Standards-based reform has been the law of the land in California and nationwide for over a decade. For student achievement to rise, the reform says, teachers must improve their instruction by aligning it with rigorous content standards. These content standards are just part of what is supposed to be a coherent policy system including aligned achievement tests and stringent accountability measures. Although many researchers have investigated whether standards-based reform and accountability ultimately improve student achievement, few have explored the ways in which these reforms have actually played out in the states.
A Fellow Researcher’s Take on Tierney and Hallett’s New Chapter
Willam Tierney and Ronald Hallett’s chapter entitled, “Homeless Youth and Educational Policy: A Case Study of Urban Youth in a Metropolitan Area” provides a much-needed contribution to the field of research and practice relating to the service of students who experience homelessness. As a scholar whose interests lie in the same area, I am always eager to read what others are learning about this burgeoning group of kids. Five specific aspects of the Tierney and Hallett chapter stood out to me.
In 2007 we began researching the educational experiences of homeless youth in Los Angeles. Practitioners, policymakers and researchers had known for decades that homeless youth achieve at low levels and drop out of school at high rates, but minimal research existed at the time concerning how these students understood and engaged with the educational process. Our study gave youth the opportunity to share their experiences and identify educational barriers.
American community colleges have become the largest sector of higher education, enrolling 46% of all U.S. undergraduates, including 47% percent of undergraduates who are African American and 55% who are Hispanic. These are the higher education institutions of choice for many members of groups that have been historically underrepresented in higher education. The cultural beliefs of a community college often resemble a hybrid of those found in secondary schools and of those found in four-year post-secondary institutions.
High-stakes accountability policies such as No Child Left Behind (NCLB) hold schools and districts responsible for student achievement. However and whenever the Elementary and Secondary Education Act (ESEA) is reauthorized, it is clear that schools and districts will continue to be held accountable for student performance. Although research and media attention has focused largely on the punitive aspects of accountability policies, there is more to these policies than just consequences for failure.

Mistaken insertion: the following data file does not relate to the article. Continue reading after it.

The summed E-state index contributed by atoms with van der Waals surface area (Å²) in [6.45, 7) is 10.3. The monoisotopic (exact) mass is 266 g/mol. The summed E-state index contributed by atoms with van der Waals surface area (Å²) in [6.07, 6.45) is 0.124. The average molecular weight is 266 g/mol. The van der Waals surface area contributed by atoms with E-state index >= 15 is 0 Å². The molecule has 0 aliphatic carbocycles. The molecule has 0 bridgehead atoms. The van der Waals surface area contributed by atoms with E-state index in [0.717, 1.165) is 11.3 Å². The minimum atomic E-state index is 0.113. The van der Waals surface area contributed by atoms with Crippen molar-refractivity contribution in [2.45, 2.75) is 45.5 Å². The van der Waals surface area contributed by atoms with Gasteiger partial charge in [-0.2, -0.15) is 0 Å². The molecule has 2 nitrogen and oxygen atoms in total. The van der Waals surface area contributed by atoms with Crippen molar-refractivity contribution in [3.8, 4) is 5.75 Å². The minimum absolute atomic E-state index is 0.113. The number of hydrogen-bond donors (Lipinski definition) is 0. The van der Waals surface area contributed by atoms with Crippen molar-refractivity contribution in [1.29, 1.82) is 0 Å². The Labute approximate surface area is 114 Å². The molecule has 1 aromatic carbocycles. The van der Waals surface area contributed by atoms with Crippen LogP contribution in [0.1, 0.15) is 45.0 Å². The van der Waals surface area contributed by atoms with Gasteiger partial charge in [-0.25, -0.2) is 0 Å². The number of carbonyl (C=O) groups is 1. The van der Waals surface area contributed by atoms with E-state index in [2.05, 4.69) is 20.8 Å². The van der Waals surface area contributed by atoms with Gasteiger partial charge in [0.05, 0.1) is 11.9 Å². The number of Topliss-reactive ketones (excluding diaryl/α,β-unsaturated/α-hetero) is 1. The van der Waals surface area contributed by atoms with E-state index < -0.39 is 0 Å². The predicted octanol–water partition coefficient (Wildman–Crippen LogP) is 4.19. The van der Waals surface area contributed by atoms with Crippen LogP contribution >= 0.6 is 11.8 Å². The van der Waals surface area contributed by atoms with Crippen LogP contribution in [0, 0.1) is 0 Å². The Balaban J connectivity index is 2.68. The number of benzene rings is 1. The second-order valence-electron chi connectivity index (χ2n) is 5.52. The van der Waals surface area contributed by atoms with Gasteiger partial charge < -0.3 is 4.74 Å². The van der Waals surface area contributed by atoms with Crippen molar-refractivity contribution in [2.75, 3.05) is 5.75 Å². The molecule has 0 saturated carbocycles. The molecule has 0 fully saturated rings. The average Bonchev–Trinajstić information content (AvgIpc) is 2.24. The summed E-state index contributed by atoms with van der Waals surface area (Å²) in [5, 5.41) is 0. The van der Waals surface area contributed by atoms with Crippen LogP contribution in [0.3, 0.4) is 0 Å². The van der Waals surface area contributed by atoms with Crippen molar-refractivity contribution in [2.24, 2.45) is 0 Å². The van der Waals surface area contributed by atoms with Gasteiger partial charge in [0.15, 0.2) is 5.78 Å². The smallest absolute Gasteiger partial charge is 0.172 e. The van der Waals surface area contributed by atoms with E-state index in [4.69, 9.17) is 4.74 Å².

For the past three years—2010, 2011, and 2012—the Legislative Analyst’s Office (LAO) has gathered information from California school districts regarding how recent state actions have affected their budgets and operations. Similar to the RAND findings, our survey responses indicated that districts have taken considerable advantage of recent categorical flexibility provisions.
California faces hard decisions about how to allocate funds to its schools. Some argue for targeting funds to particular programs—a practice known as categorical funding. Others advocate giving schools and districts flexibility in using their funds. Yet there is no clear evidence about the outcomes from either approach. In 2007–08.
Welcome back to PACE’s blog, Conditions of Education in California! Our goal, as always, is to support an informed discussion of the policy challenges facing California’s beleaguered education system. To accompany the resigned PACE website, we have ‘re-booted’ the blog, with a more specific focus on new research that addresses critical issues in California education, along with expert commentary on the research and its implications for education policy in our state.
The impending rollout of Common Core instructional standards will be an event of seismic proportions for California, reshaping virtually every corner of the state's educational system. Michael Kirst testified before the state senate education committee about how the new standard affects curriculum, assessments, and more.
The latest PPIC poll on higher education in California was released last month, and the findings will bring no cheer to our state’s public colleges and universities. On the bright side, most respondents affirm that a strong higher education system is important for California’s future, and they agree that recent budget cuts are causing significant harm to both colleges and students. At the same time, a substantial majority of respondents is unwilling to pay higher taxes to support post-secondary education, and a similar majority rejects the idea that students should pay more for their education than they already pay.